Written and photographed by Susan Bergen, NCLT Board Member
Did you know that the pregnant queen is the only member of a bumble bee hive to survive the winter? All the other workers and drones die at the end of the season. The queen goes into hibernation, spending the winter underground in an abandoned rodent hole, under a rock or fallen log, or buried in leaf mulch. She is able to make her own ‘anti-freeze’ to keep her body from freezing. Once the temperature warms again, she emerges hungry, and in a rush to build a new nest, lay eggs and start a new colony.
Bumble bees are unique among bee species in that they are able to raise their body temperatures by shivering. This enables the queen to be active very early in the spring and all members of the hive to forage late into the fall until frost. In contrast, honeybees don’t usually fly if the daytime temperature dips below 55o.
There are 4,000 species of native bees in North America. That includes 46 species of bumble bees, 16 of which have been identified in Connecticut since 1900. While most of our native bees are solitary nesters, bumble bees live in social colonies with their queen. They typically nest underground. Though they are not aggressive while searching for food, they will defend their hive if threatened.
Bumble bees forage for pollen from a wide variety of flowers all season long. Like honey bees, they make honey to feed their young. Their honey, however, is not valuable to humans as it is watery, unpalatable and cannot be harvested without destroying the nest.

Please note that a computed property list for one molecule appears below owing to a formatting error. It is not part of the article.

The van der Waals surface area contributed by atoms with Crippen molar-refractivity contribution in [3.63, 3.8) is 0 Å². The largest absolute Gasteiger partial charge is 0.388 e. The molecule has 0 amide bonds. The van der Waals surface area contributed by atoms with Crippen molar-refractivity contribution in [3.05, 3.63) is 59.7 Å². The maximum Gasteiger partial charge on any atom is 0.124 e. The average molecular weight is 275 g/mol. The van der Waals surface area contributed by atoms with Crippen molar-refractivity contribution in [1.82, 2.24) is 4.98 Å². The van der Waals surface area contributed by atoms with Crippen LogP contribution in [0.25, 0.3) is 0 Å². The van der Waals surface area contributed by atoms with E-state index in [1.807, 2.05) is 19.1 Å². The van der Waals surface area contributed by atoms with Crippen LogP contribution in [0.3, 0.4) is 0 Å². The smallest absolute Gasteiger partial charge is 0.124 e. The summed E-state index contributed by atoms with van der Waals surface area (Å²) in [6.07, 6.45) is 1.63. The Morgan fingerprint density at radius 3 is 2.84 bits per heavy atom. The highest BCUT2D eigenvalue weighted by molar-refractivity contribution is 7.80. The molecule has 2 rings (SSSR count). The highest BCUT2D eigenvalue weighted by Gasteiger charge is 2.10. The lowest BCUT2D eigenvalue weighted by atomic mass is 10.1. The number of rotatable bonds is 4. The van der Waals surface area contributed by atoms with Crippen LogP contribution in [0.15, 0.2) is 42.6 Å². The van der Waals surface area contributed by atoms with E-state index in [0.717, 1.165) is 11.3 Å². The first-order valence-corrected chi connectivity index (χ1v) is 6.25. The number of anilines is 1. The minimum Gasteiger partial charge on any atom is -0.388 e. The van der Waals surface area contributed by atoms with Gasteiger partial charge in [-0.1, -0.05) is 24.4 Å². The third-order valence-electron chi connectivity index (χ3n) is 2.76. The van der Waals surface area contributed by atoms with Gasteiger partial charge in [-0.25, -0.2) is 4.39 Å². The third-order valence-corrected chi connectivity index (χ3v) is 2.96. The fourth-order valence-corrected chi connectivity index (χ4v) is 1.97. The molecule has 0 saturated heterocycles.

Long tongues enable bumble bees to specialize in pollinating tube-shaped blossoms, such as bee balm, partridge berry, foxglove, cardinal flowers and giant blue lobelia. Shorter tongued bees cannot reach far enough inside to get to the pollen from these flowers. Bumble bees also practice ‘buzz’ pollination by flying inside large flowers and shaking the pollen on top of their hairy bodies. While foraging they gather pollen in ‘pollen baskets’ on their hind legs, as seen in the photo below and the one at the beginning of this article.
Bumble bees visit a wide range of flower shapes and types that include spring bulbs, native and non-native annuals, perennials, wildflowers and flowering trees and shrubs. Here are some examples:
Pickerel Weed – a wetland native
Joe Pye Weed
Purple Cone Flower
Cup Plant attracting a bumble bee and honey bee at the same time
Clethra (also called Summersweet)- a native wetland shrub